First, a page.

Businessman Don Perrin expressed concern about parking loss, but his Pelican Drug also sustained major water damage due to a break of the aging water lines three years ago. He asked the council not to delay, but “work with MnDOT on this project.” To address downtown parking, Perrin suggested the city consider acquiring vacant main street storefront buildings, and create additional small parking lots.
Pictured here is downtown Pelican Rapids design option that is a likely blueprint for the 2024-25 Highway 108-59 reconstruction.
The four-foot wide, two-inch-raised median down the center of the business district—between the two, 12 foot driving lanes was an option introduced by MnDOT in December. The median slope rises two inches higher than the driving lanes. This feature was added to alleviate concerns about fire trucks and emergency vehicles, which most frequently are north or south bound on Highway 59. The four feet width is intended to provide enough space for motorists to pull to the side, and give emergency vehicles the ability to drive down a center lane.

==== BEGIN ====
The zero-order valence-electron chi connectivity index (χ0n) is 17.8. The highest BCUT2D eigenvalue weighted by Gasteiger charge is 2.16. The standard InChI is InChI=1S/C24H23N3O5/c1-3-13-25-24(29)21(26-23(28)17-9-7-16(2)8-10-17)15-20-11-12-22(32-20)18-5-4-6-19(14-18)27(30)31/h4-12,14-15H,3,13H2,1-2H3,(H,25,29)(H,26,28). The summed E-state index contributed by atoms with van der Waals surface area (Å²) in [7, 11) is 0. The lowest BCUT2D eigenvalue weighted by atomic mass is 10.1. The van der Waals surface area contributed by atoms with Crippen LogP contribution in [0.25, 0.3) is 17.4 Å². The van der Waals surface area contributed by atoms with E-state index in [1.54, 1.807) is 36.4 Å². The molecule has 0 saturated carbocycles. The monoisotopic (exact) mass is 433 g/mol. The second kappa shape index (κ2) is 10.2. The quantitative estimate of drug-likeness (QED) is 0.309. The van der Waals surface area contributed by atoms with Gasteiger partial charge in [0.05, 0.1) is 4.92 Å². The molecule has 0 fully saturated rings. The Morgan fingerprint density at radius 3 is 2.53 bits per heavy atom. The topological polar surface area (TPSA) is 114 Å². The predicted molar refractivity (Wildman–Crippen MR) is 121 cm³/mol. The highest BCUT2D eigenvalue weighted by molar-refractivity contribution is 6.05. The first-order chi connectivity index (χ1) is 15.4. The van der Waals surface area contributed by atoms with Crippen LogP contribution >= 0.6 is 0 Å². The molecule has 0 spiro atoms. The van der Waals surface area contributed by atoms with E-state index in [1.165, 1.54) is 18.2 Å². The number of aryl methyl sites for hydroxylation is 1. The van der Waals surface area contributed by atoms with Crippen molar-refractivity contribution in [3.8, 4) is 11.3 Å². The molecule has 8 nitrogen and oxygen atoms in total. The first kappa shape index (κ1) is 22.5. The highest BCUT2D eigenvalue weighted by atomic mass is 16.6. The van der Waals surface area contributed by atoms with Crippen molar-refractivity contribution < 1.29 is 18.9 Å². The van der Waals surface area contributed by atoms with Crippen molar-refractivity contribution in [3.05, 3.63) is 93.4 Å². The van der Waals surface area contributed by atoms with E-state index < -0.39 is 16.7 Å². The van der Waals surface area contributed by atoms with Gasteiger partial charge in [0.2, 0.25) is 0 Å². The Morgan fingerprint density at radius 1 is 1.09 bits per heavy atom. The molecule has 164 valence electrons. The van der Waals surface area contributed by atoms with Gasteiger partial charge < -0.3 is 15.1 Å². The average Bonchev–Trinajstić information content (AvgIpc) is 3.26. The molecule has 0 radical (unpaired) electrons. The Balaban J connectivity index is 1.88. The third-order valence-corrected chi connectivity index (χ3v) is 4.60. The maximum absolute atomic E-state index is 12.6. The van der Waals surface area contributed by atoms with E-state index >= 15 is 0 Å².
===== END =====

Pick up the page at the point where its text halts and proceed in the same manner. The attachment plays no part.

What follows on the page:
This design preserves a 12 foot driving lane, a foot wider than MnDOT standards—which was a compromise to business concerns.
However, the design narrows parking lanes to MnDOT standard nine feet. Business owners had urged for at least ten feet, to provide more space for opening car doors.
This design eliminates six parking stalls on 59. Businesses would prefer to keep all existing parking stalls.
Roundabouts, instead of intersections, will be installed at both ends of the business district.
Eight foot sidewalks, three feet of space in front of buildings, plus two foot curb space, and four feet for streetlights, totals 17 feet along storefronts. Some business owners felt this was unreasonably expansive, who prefered wider parking and driving lanes.